A look at the role of the “Tonkin Gulf Yacht Club”
(Also known as the U.S. Seventh Fleet)
Fifty years ago this summer, a rocket was accidentally launched from the deck of the aircraft carrier USS Forrestal, which was stationed with its battle group off the coast of North Vietnam. The rocket hit a fuel tank, scattering flaming fuel and setting off bombs and other explosions. Within minutes, flames had engulfed a large swath of the flight deck. By the time the fire was under control, 134 sailors were dead and 161 injured, including John McCain, who was hit by shrapnel as he
The Forrestal fire is a reminder of the significant, but often overlooked, role that the Navy played in the Vietnam War. More than 1.8 million sailors served; of which, 1,631 were killed and 4,178 wounded. The Navy was there at the war’s beginning and at its very end in 1975, when American ships received helicopters carrying embassy staff and refugees fleeing the fall of Saigon. While the aircraft carriers operated far offshore, thousands of sailors plied South Vietnam’s rivers, carrying supplies, interrupting smugglers and inserting Army and Special Forces units into combat zones. Well armed but poorly armored River Patrol Boat crews incurred annual casualty rates of up to 75 percent.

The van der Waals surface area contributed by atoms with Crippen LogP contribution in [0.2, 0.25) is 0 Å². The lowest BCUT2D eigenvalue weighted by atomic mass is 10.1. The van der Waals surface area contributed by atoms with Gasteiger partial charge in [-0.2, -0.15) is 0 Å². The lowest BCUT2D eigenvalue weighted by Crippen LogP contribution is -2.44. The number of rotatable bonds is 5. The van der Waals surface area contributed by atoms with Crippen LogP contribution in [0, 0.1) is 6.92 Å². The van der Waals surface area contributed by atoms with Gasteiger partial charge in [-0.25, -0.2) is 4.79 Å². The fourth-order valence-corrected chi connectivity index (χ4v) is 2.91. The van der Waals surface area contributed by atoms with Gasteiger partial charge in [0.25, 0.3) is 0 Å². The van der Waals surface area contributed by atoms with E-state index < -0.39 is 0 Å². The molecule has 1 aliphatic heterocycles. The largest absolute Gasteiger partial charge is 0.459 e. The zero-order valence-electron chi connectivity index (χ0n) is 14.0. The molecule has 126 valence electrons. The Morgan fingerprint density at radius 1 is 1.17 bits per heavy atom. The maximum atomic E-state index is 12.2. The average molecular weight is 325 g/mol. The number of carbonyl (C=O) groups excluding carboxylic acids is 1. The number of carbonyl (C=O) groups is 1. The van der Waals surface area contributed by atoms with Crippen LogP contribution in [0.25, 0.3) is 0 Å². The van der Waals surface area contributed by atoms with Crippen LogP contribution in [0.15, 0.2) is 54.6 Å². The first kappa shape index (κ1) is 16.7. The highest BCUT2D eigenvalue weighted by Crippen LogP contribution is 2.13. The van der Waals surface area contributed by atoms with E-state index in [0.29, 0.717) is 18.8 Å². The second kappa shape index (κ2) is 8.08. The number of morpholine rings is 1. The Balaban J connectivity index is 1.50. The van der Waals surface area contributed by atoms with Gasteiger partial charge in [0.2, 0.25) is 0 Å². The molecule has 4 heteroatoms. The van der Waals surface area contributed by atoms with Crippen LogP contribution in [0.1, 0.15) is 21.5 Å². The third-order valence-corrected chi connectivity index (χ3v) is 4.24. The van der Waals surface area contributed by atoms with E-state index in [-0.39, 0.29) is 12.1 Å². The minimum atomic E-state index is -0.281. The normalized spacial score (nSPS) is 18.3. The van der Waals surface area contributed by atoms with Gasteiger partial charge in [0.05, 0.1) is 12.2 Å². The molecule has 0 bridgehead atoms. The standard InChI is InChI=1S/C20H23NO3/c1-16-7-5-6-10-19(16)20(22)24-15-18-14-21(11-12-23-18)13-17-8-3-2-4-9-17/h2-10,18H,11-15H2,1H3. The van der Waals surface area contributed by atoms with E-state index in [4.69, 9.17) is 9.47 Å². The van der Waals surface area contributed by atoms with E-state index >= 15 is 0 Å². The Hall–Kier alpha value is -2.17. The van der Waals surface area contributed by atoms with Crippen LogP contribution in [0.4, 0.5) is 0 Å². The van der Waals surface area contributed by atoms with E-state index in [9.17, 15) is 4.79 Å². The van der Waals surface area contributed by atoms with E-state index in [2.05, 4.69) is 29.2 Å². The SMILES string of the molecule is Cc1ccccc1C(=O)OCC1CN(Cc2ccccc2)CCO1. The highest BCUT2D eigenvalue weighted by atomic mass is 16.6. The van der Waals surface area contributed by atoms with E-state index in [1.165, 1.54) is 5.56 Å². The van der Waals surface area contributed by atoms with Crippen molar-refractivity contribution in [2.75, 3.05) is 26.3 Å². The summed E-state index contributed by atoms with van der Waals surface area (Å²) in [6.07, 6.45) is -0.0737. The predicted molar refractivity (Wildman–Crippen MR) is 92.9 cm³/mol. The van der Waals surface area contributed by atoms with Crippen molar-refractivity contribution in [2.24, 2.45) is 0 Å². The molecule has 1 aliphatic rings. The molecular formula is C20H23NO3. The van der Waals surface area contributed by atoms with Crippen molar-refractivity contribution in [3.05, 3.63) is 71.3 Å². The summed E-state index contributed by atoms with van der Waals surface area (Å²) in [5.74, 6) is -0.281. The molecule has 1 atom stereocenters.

Though they didn’t know it at the time, those sailors — in both the brown-water and blue-water navies — were also being exposed to Agent Orange. As a result, thousands of men who never set foot in Vietnam have nevertheless suffered the effects of that herbicide. (ed. Note: “Brown Water Navy” casualties were reduced dramatically, following the increased use of “Agent Orange” to clear the river banks of dense vegetation, with of course, subsequent disastrous side effects.)
These men have been fighting for years for the government to recognize their claims. In 2002, the Department of Veterans Affairs ruled that to receive benefits for Agent Orange exposure, claimants had to have served on dry land or inland rivers — a remarkably narrow interpretation of “service in the Republic of Vietnam.” (This year a bipartisan group in Congress introduced the Blue Water Navy Vietnam Veterans Act of 2017 to extend benefits to sailors who served in harbors and coastal waterways.)
But even when sailors qualify, there is often a bias against them — an assumption that because they served on a ship or a boat, they couldn’t possibly have suffered the physical or mental consequences of serving in a war. Evaluators assume that being on the water makes you invincible. Tell that to the men who served on the Forrestal.
by Clay Risen (from an article in a New York Times series on the war)